Looking Beyond the Trees

Beyond the Trees

The new film “Paper Makers” explores the modern day story of the paper industry—an industry that’s worked in tandem with nature for many years. The film explores how the industry uses every part of the tree, leaving nothing wasted. How recycling, the familiar part of paper’s sustainability story, is just one way the industry cares for the planet. And, how the people who depend on forests for a living replant trees—in fact, nearly two trees are planted for every tree harvested. Watch today, and read more below.

Fifty years ago, 20 million Americans took to the country’s parks and streets to celebrate the planet. It was the first-ever Earth Day, and that surge of environmentalism led to the creation of the Environmental Protection Agency. What some who celebrated that first Earth Day 50 years ago didn’t know—and what many who care for the planet today don’t always understand—is that while the paper industry’s commitment to the planet might begin with the forests, it doesn’t end there.

The number of trees on American soil has grown by 20% since 1970, and the industry’s replanting efforts are a part of an overall approach to forest management. But looking beyond the trees reveals an unseen devotion to the earth, in the form of renewable energy, cleaner air and reduced water consumption.

Part of the industry’s success in renewable energy comes from its primary material. On average, about two-thirds of the energy used by leading mills comes from renewable biomass energy—that is, energy from plant matter, the very trees they harvest. The insistence on using every part of the tree is part of why the industry uses more renewable energy than any other industrial sector. Nearly a quarter of leading mills even generate so much energy that they sell it back to the grid.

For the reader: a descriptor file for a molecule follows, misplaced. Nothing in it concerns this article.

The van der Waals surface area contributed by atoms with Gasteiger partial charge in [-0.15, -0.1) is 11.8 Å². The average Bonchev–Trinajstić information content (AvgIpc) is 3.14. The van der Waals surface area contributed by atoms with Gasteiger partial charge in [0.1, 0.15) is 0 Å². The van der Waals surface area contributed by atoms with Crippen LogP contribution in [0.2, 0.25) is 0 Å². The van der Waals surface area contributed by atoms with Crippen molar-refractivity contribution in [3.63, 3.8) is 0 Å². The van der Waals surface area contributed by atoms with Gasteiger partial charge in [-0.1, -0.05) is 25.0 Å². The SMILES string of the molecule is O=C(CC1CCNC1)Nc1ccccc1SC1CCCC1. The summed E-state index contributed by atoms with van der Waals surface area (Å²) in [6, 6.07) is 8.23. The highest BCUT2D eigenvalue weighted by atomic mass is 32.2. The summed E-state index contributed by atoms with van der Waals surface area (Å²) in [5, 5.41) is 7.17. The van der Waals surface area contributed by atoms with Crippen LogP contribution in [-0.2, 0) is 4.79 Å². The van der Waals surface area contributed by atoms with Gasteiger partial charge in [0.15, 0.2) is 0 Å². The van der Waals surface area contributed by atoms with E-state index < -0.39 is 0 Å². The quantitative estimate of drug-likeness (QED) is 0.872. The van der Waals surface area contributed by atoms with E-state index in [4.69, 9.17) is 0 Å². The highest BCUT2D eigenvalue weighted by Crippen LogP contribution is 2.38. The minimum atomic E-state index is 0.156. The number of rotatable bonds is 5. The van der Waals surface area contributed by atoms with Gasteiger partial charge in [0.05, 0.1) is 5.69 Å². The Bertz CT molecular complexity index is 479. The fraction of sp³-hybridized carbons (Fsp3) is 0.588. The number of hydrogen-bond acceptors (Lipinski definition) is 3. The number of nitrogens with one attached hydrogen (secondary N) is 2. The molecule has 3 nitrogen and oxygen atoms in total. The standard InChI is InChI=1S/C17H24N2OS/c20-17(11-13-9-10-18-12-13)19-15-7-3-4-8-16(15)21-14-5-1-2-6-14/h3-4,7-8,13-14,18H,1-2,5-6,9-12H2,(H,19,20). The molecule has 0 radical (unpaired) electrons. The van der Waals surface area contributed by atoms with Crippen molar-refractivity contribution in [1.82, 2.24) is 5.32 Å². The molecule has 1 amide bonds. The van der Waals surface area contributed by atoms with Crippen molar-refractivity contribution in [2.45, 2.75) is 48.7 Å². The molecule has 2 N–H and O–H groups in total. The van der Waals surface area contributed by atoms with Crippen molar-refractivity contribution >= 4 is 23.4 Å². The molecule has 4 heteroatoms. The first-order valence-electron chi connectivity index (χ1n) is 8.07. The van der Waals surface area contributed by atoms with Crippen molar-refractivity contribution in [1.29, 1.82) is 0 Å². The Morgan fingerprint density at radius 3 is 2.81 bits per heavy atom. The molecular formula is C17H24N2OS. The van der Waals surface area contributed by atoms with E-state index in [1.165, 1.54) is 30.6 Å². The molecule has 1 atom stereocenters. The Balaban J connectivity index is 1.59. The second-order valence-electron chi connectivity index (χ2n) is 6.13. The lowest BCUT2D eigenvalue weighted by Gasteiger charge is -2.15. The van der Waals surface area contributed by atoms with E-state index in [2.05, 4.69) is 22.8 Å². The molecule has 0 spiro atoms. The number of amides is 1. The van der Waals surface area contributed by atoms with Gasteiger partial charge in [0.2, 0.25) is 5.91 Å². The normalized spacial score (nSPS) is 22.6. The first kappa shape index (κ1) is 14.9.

“There’s a fundamental difference in wood-based materials as an energy source versus fossil fuels,” says Brian Kozlowski, senior manager of sustainability performance optimization at a paper and packaging manufacturer in Wisconsin. “We’re constantly fighting that fight.” Fossil fuels put new carbon dioxide into the atmosphere, but wood stores carbon indefinitely, even as a finished product.

In fact, the industry is responsible for less than 1% of all carbon emissions in the United States. (Compare that with transportation, which produces 28%.) As for the industry’s genesis—sustainably managed forests—they’re actively improving air quality. Since 1990, managed forests have absorbed more carbon dioxide from the atmosphere than they produce. In total, the leading mills have reduced their greenhouse gas emission by nearly 20% from 2005, surpassing the goal set by the American Forest & Paper Association.

Another goal for the AF&PA: reducing water needs. Industry leaders are more than halfway to their self-determined goal of reducing water use by 12% from the 2005 baseline. “We use a lot of water, but we consume little,” Kozlowski says. The difference between the two is that water use is inevitable in any industrial process, but consumption measures water that is not returned to the environment. Industry innovations allow water to be reused at least 10 times before it’s released—and 88% of the water the industry uses is released back to the earth.

Water, air, energy, trees: All come together to make the paper industry a part of the circular economy. Trees may be the genesis of this system, as well as its most visible facet. But just as trees invisibly support the plant life around them, they support the air we all breathe, the water we all drink—and the 950,000 people employed by the forest products industry, who tend and treat the forests with care.

Learn more about Forestry, as well as the added benefits and solutions from our other industry associations on our Association Partners page.

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